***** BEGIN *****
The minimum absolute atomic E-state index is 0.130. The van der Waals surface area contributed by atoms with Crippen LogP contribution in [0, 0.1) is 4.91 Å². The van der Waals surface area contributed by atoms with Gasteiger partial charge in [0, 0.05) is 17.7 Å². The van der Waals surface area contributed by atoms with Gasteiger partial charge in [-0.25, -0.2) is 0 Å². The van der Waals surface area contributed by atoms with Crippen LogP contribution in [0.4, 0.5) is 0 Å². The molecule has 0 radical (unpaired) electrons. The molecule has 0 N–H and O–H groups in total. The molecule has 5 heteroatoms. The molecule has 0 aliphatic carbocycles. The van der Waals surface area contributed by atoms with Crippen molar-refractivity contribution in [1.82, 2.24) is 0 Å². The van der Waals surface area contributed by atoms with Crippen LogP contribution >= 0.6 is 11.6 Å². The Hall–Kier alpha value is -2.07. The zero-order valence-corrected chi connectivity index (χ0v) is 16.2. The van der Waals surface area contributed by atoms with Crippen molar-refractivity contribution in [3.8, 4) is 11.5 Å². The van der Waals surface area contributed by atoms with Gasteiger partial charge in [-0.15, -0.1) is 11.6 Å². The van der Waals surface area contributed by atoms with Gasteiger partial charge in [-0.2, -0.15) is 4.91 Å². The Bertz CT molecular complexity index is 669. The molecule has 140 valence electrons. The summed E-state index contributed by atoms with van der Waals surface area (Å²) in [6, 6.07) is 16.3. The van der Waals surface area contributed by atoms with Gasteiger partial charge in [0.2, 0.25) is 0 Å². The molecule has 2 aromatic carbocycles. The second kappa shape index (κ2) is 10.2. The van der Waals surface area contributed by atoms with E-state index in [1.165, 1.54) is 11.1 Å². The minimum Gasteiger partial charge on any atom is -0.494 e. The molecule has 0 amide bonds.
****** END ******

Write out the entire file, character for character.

The minimum absolute atomic E-state index is 0.130. The van der Waals surface area contributed by atoms with Crippen LogP contribution in [0, 0.1) is 4.91 Å². The van der Waals surface area contributed by atoms with Gasteiger partial charge in [0, 0.05) is 17.7 Å². The van der Waals surface area contributed by atoms with Gasteiger partial charge in [-0.25, -0.2) is 0 Å². The van der Waals surface area contributed by atoms with Crippen LogP contribution in [0.4, 0.5) is 0 Å². The molecule has 0 radical (unpaired) electrons. The molecule has 0 N–H and O–H groups in total. The molecule has 5 heteroatoms. The molecule has 0 aliphatic carbocycles. The van der Waals surface area contributed by atoms with Crippen molar-refractivity contribution in [1.82, 2.24) is 0 Å². The van der Waals surface area contributed by atoms with Crippen LogP contribution >= 0.6 is 11.6 Å². The Hall–Kier alpha value is -2.07. The zero-order valence-corrected chi connectivity index (χ0v) is 16.2. The van der Waals surface area contributed by atoms with Crippen molar-refractivity contribution in [3.8, 4) is 11.5 Å². The van der Waals surface area contributed by atoms with Gasteiger partial charge in [-0.15, -0.1) is 11.6 Å². The van der Waals surface area contributed by atoms with Gasteiger partial charge in [-0.2, -0.15) is 4.91 Å². The Bertz CT molecular complexity index is 669. The molecule has 140 valence electrons. The summed E-state index contributed by atoms with van der Waals surface area (Å²) in [6, 6.07) is 16.3. The van der Waals surface area contributed by atoms with Gasteiger partial charge in [0.2, 0.25) is 0 Å². The molecule has 2 aromatic carbocycles. The second kappa shape index (κ2) is 10.2. The van der Waals surface area contributed by atoms with E-state index in [1.165, 1.54) is 11.1 Å². The minimum Gasteiger partial charge on any atom is -0.494 e. The molecule has 0 amide bonds.